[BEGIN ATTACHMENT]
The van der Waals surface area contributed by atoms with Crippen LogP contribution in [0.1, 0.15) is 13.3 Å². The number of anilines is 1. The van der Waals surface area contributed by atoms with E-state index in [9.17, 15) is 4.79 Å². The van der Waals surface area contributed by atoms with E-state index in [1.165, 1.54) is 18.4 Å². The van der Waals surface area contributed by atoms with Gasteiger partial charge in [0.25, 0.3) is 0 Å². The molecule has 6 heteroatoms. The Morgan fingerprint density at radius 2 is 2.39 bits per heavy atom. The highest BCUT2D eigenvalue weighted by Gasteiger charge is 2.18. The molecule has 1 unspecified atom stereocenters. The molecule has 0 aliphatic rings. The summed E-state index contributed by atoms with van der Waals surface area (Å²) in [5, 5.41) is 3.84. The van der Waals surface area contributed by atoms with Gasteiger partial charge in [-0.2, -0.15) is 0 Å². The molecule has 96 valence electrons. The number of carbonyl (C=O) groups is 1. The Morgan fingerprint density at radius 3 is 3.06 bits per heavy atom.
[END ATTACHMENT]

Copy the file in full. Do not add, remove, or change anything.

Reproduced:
The van der Waals surface area contributed by atoms with Crippen LogP contribution in [0.1, 0.15) is 13.3 Å². The number of anilines is 1. The van der Waals surface area contributed by atoms with E-state index in [9.17, 15) is 4.79 Å². The van der Waals surface area contributed by atoms with E-state index in [1.165, 1.54) is 18.4 Å². The van der Waals surface area contributed by atoms with Gasteiger partial charge in [0.25, 0.3) is 0 Å². The molecule has 6 heteroatoms. The Morgan fingerprint density at radius 2 is 2.39 bits per heavy atom. The highest BCUT2D eigenvalue weighted by Gasteiger charge is 2.18. The molecule has 1 unspecified atom stereocenters. The molecule has 0 aliphatic rings. The summed E-state index contributed by atoms with van der Waals surface area (Å²) in [5, 5.41) is 3.84. The van der Waals surface area contributed by atoms with Gasteiger partial charge in [-0.2, -0.15) is 0 Å². The molecule has 96 valence electrons. The number of carbonyl (C=O) groups is 1. The Morgan fingerprint density at radius 3 is 3.06 bits per heavy atom.